The Senate education committee sent a pointed letter on Thursday to the U.S. education secretary, Margaret Spellings, asking her to “refrain from proposing new regulations on accreditation until after the Higher Education Act is reauthorized.”
The department recently completed a series of negotiated rule-making sessions on accreditation and is considering regulations that would introduce new measures of “student-learning outcomes” into the accreditation process and prohibit colleges from denying the transfer of credits “solely” on the basis of the sending college’s type of accreditation.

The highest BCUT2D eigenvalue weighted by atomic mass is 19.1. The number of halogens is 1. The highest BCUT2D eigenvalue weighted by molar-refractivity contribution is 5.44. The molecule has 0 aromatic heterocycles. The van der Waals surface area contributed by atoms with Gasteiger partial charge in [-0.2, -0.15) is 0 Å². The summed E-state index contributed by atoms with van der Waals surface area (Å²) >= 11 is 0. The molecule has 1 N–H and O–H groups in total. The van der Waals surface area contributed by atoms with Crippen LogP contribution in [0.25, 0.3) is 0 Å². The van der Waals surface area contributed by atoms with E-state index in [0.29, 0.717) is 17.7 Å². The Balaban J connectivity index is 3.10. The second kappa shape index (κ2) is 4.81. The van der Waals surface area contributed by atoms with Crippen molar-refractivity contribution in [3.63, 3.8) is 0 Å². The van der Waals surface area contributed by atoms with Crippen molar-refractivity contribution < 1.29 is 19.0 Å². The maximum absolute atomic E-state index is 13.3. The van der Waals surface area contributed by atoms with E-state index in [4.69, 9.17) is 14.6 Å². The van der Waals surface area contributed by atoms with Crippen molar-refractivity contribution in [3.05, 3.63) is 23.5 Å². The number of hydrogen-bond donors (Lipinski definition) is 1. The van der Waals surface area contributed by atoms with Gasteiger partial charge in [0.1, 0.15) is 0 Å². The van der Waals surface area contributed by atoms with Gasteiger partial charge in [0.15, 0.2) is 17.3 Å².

In its letter, the committee said that it planned to make changes in the section of the Higher Education Act that deals with accreditation, including “clarifying the Department of Education’s responsibilities with respect to recognizing accreditation agencies and organizations, and by specifying the criteria that those agencies should examine when reviewing institutions of higher education.”
The letter follows a floor speech last month by Sen. Lamar Alexander of Tennessee, one of the committee’s Republican members, in which he warned Ms. Spellings that he would seek to block her department from using its regulatory authority to transform the accreditation process. —Jeffrey Selingo